GH is a multifunctional hormone critical for human survival
Released at different stages throughout our lives, GH principally promotes bone growth among children and teens. It also plays an important role in overall health and wellness.
What it has become primarily associated with, however, is, as mentioned, muscle/bone growth and metabolic action, the latter, in many cases, influencing the former. Through its interaction with IGF-1 (Insulin-Like Growth Factor, yet another anabolic – or building – hormone, which is secreted for the most part from the liver when stimulated through GH release), GH stimulates muscle growth by promoting the proliferation and differentiation of myoblasts (embryonic progenitor cells which stimulate muscle cell production) and, metabolically, by increasing protein synthesis, amino acid uptake and the reduced oxidation of proteins (less wastage means more muscle). IGF-1 also stimulates bone growth by encouraging the proliferation of chondrocytes (cartilage cells).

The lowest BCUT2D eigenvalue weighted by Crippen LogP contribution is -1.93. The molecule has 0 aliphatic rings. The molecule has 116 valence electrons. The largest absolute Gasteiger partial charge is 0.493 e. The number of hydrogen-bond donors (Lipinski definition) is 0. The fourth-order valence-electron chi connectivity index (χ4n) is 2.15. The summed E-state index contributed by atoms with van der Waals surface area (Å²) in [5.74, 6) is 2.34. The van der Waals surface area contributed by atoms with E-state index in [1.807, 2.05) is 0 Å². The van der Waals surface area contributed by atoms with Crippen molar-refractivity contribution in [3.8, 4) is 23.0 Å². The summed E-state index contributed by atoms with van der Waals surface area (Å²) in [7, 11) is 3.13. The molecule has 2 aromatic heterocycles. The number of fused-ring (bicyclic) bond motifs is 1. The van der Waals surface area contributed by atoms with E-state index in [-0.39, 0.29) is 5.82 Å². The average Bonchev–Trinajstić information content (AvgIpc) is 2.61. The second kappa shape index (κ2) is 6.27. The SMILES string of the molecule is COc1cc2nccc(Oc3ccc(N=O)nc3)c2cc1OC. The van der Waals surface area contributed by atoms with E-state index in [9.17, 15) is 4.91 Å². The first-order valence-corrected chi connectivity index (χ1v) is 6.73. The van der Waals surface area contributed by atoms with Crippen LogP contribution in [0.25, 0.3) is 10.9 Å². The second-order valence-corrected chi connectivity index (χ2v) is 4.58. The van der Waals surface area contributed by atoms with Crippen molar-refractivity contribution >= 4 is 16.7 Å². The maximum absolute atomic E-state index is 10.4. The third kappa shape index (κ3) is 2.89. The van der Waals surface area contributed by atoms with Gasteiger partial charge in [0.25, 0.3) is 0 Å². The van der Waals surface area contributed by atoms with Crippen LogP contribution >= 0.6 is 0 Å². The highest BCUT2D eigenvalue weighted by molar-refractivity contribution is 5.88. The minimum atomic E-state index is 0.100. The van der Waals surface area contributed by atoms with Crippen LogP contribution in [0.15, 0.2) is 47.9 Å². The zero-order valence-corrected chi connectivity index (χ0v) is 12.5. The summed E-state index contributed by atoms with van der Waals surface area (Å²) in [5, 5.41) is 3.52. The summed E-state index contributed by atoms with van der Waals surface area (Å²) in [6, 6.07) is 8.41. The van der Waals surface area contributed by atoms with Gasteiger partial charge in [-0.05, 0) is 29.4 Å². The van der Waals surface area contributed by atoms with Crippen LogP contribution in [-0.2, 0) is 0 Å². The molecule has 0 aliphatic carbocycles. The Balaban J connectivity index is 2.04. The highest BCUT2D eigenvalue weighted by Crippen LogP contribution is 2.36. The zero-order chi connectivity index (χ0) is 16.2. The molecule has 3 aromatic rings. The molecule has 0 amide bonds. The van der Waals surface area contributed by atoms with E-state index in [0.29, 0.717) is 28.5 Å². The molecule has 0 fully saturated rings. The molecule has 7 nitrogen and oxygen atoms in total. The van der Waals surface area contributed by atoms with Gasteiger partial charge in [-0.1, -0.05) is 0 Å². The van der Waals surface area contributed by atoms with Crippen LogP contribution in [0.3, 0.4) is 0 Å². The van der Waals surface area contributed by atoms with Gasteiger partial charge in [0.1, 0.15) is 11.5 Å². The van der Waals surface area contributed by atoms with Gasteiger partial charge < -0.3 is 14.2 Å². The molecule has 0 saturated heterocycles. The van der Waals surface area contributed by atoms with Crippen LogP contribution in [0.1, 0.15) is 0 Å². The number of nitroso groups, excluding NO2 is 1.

Two further metabolic effects of GH – fat and carbohydrate metabolism – respectively promote fat loss and stable blood sugar levels. By provoking triglyceride degradation and oxidation in fat cells, GH helps eliminate unwanted fat mass; by suppressing insulin’s ability to promote glucose uptake in peripheral tissues and by enhancing its synthesis in the liver, GH helps to maintain blood sugar within normal ranges, thus helping to offset diabetes risk and fat accumulation. Because of its combined beneficial effects, GH has become a foundational feature of many anti-aging programs (and pro bodybuilding mass-building regimes); it is currently used by many non-medically dependant individuals to restore health and vitality.
Deep sleep is the most important method: GH is more rapidly produced and released during sleep than at any other time, provided we achieve between 7-9 hours’ quality slumber per night, and preferably retire before 10.00pm; based on the body’s circadian rhythms, GH release is greater during the earlier hours of the night. Short naps taken during the day can additionally enhance GH production and release.
Caloric restriction can also boost GH levels: when excessive carbohydrates are eaten, the body releases high amounts of insulin, which, along with encouraging weight gain, can restrict GH secretion. Life extension studies have also revealed statistically significant data to show that fasting can enhance GH secretion.